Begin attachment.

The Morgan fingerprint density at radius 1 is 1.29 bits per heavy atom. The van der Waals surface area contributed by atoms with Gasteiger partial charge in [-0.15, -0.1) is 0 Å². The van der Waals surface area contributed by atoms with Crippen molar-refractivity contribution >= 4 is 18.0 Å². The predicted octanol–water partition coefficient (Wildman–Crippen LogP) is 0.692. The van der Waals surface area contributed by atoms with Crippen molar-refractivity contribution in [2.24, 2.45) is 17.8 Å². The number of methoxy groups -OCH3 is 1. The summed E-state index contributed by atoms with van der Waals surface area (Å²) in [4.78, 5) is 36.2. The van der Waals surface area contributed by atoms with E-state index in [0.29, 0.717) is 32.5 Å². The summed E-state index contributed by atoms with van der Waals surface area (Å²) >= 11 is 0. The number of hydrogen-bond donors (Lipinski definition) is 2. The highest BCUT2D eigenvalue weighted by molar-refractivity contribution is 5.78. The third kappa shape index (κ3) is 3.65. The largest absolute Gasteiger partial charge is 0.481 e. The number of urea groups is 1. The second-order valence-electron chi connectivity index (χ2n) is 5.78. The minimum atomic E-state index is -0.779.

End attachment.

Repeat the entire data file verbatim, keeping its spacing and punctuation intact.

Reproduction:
The Morgan fingerprint density at radius 1 is 1.29 bits per heavy atom. The van der Waals surface area contributed by atoms with Gasteiger partial charge in [-0.15, -0.1) is 0 Å². The van der Waals surface area contributed by atoms with Crippen molar-refractivity contribution >= 4 is 18.0 Å². The predicted octanol–water partition coefficient (Wildman–Crippen LogP) is 0.692. The van der Waals surface area contributed by atoms with Crippen molar-refractivity contribution in [2.24, 2.45) is 17.8 Å². The number of methoxy groups -OCH3 is 1. The summed E-state index contributed by atoms with van der Waals surface area (Å²) in [4.78, 5) is 36.2. The van der Waals surface area contributed by atoms with E-state index in [0.29, 0.717) is 32.5 Å². The summed E-state index contributed by atoms with van der Waals surface area (Å²) >= 11 is 0. The number of hydrogen-bond donors (Lipinski definition) is 2. The highest BCUT2D eigenvalue weighted by molar-refractivity contribution is 5.78. The third kappa shape index (κ3) is 3.65. The largest absolute Gasteiger partial charge is 0.481 e. The number of urea groups is 1. The second-order valence-electron chi connectivity index (χ2n) is 5.78. The minimum atomic E-state index is -0.779.